PG’s office still has not received Criminal Court report on Adam Naseer

The Prosecutor General’s office has said the Criminal Court still has not provided them with the reports on the verdict of Adam Naseer, labelled one of the country’s top six drug dealers, reports Miadhu.

Naseer was arrested in July 2009 and acquitted by the Criminal Court in February 2010 due to lack of evidence.

Following his acquittal, Naseer sued the Maldives Police Service (MPS) for holding his money and freezing his bank accounts. There were more than Rf 5 million in cash.

The PG’s office appealed to the High Court to keep his assets frozen until the appeal on his criminal charges was completed by the High Court.

The PG’s office was expecting the report from the Criminal Court to continue with the appeal, as they could not proceed without it.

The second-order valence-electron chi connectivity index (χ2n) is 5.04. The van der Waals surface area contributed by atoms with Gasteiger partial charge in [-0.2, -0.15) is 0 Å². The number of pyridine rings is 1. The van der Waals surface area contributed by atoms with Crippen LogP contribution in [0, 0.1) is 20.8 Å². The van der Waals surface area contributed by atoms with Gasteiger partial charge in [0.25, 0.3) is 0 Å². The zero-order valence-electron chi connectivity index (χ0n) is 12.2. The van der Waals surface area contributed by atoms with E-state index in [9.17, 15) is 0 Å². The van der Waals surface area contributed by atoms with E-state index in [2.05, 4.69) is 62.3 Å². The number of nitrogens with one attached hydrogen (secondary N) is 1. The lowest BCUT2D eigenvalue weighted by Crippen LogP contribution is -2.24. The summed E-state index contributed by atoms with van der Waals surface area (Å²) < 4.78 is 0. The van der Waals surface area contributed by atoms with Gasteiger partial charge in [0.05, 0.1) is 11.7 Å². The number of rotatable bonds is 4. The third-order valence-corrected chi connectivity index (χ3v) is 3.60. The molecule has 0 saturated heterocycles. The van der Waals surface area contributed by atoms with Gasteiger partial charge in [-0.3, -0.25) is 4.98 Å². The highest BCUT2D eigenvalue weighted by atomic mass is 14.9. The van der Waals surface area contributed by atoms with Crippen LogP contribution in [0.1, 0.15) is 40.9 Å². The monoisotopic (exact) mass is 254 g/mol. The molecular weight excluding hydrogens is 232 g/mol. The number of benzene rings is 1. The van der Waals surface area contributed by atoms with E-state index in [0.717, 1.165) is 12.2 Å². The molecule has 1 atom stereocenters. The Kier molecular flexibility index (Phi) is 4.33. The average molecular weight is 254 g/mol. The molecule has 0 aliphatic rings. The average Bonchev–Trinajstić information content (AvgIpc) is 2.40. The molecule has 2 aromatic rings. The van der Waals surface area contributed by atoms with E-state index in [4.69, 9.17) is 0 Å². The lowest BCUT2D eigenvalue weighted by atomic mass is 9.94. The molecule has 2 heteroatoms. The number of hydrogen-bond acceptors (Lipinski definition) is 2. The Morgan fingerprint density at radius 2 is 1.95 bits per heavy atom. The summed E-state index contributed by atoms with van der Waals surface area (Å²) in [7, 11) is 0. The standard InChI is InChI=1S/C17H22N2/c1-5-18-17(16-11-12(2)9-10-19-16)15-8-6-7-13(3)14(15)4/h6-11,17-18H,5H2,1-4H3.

In March 2010, Deputy Prosecutor General Hussein Shammem told Minivan News “we are still waiting on the full report from the Criminal Court, hopefully [we will get it] by the end of this week” he said. “We still need to get things started.”

Shameem told Miadhu his office had asked the Criminal Court twice for the reports but still had not received them.


Adam Naseer sues police to reclaim frozen assets

Adam Naseer has sued the Maldives Police Service (MPS) for withholding his assets after the High Court froze the money earlier this month, as part of an ongoing investigation against him.

Naseer, labelled as one of the top six drug dealers of the country by the government, was arrested in July 2008 by police on drug charges.

He was acquitted by Judge Abdul Baary Yousuf in the Criminal Court in late February 2010. The judge cited lack of evidence to convict Naseer.